Before you can practice as an NP, you must apply for and receive a license from the board of nursing in the state in which you will practice. The requirements for NP licensure, and the necessary applications and fees, differ from state to state. In general, however, the applications fees range between $100 and $300. In many states, the state NP licensure application also includes a prescriptive authority application fee. For example, in Oregon the initial advanced practice licensure fee is $225, which comprises a $150 application fee and a $75 prescriptive authority fee. To determine the exact fees and requirements of the state in which you plan to practice, visit the National Council of State Boards of Nursing.


NPs have the authority to prescribe controlled substances in all states except Florida. In order to prescribe controlled substances, NPs must obtain a federal Drug Enforcement Agency (DEA) registration number. The DEA number fee is $888 for 3 years. Note that employers will often pay the fee for initial DEA registration or DEA renewal if you negotiate this in advance. Access the registration form.

Keep in mind, however, that the requirements NPs must meet to obtain a DEA number also vary from state to state; before you apply, you should check with the state board of nursing to determine the specific requirements in the state where you will practice.


Experts recommend getting as much malpractice coverage as you can afford, but getting at least $1 million per occurrence.1 NPs will need to purchase malpractice insurance if their employer does not cover them under their policy and should consider purchasing their own policy if an employer’s policy has limits below $1 million.1 One of the most compelling reasons to carry your own liability insurance is that it will get you additional legal counsel if you are sued. Premiums vary by area of certification, length of time in practice, the state in which you practice, and the liability limit you select, and generally range from approximately $650 to $1500 per year.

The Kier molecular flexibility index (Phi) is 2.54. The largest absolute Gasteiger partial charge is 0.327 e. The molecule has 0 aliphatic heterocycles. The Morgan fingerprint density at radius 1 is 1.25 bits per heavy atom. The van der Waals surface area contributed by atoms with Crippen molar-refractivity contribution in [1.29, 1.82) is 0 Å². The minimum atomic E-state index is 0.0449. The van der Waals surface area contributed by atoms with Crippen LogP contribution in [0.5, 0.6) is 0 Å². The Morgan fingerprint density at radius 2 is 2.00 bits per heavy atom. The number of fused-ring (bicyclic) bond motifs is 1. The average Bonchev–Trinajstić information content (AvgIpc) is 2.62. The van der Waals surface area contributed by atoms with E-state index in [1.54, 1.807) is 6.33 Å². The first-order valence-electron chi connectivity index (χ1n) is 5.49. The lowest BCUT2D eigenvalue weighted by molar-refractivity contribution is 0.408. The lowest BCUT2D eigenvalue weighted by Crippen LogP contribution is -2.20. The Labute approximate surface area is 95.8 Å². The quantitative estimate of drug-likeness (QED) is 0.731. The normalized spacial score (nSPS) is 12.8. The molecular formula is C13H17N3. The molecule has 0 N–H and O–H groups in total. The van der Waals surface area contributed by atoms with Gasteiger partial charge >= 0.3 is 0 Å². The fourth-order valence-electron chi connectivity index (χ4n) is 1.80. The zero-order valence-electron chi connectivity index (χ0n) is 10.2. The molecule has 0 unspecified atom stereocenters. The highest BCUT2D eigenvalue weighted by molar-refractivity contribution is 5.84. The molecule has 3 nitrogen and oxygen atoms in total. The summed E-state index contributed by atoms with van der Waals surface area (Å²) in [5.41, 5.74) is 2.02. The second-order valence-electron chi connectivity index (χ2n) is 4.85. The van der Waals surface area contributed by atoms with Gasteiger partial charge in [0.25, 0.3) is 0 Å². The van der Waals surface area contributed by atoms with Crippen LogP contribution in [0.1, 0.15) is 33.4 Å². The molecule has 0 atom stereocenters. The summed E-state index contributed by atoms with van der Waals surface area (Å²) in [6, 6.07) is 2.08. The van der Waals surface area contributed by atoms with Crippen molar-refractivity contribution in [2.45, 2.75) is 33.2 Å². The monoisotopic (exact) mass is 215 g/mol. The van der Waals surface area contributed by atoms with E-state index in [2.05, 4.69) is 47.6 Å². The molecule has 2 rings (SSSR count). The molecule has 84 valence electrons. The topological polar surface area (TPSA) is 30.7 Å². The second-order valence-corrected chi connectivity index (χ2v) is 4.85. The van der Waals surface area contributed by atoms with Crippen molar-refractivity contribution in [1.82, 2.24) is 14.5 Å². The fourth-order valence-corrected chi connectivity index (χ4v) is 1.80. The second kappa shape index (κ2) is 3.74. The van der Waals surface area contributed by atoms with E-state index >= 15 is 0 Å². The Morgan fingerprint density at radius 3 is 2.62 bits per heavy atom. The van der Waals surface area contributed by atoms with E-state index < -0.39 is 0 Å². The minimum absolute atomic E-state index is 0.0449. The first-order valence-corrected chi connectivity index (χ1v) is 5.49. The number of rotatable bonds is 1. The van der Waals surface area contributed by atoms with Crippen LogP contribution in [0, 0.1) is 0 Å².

Knowing the additional costs you face after graduation is important, but it’s also a good idea to have an understanding of your projected income as an NP once you enter practice. According to the U.S. Bureau of Labor Statistics, the median annual salary for NPs in May 2020 was $111,680, with those in the 10th to the 25th percentiles earning a mean annual wage between $82,960 and $94,890, and those in the 75th to the 90th percentiles earning between $130,240 and $156,160.2 Salary varies considerably by state, with NPs practicing in states comprising the western third of the nation generally earning more than NPs in the Midwest and South. The states with the highest mean annual wages are California ($145,970), New Jersey ($130,890), Washington ($126,480), New York ($126,440), and Massachusetts ($107,230); those with the lowest mean annual wages are Tennessee ($99,370), Alabama ($99,790), Florida ($101,060), South Carolina ($101,190), and Kentucky ($102,460). For more state-by-state information about NP salaries, visit the Bureau of Labor Statistics.


1. Buppert C. Questions and answers on malpractice insurance for nurse practitioners. Medscape. Accessed May 10, 2021.

2. U.S. Bureau of Labor Statistics. Occupational employment and wage statistics. Occupational Employment and Wages, May 2020. 29-1171 Nurse Practitioners. Accessed May 7, 2021.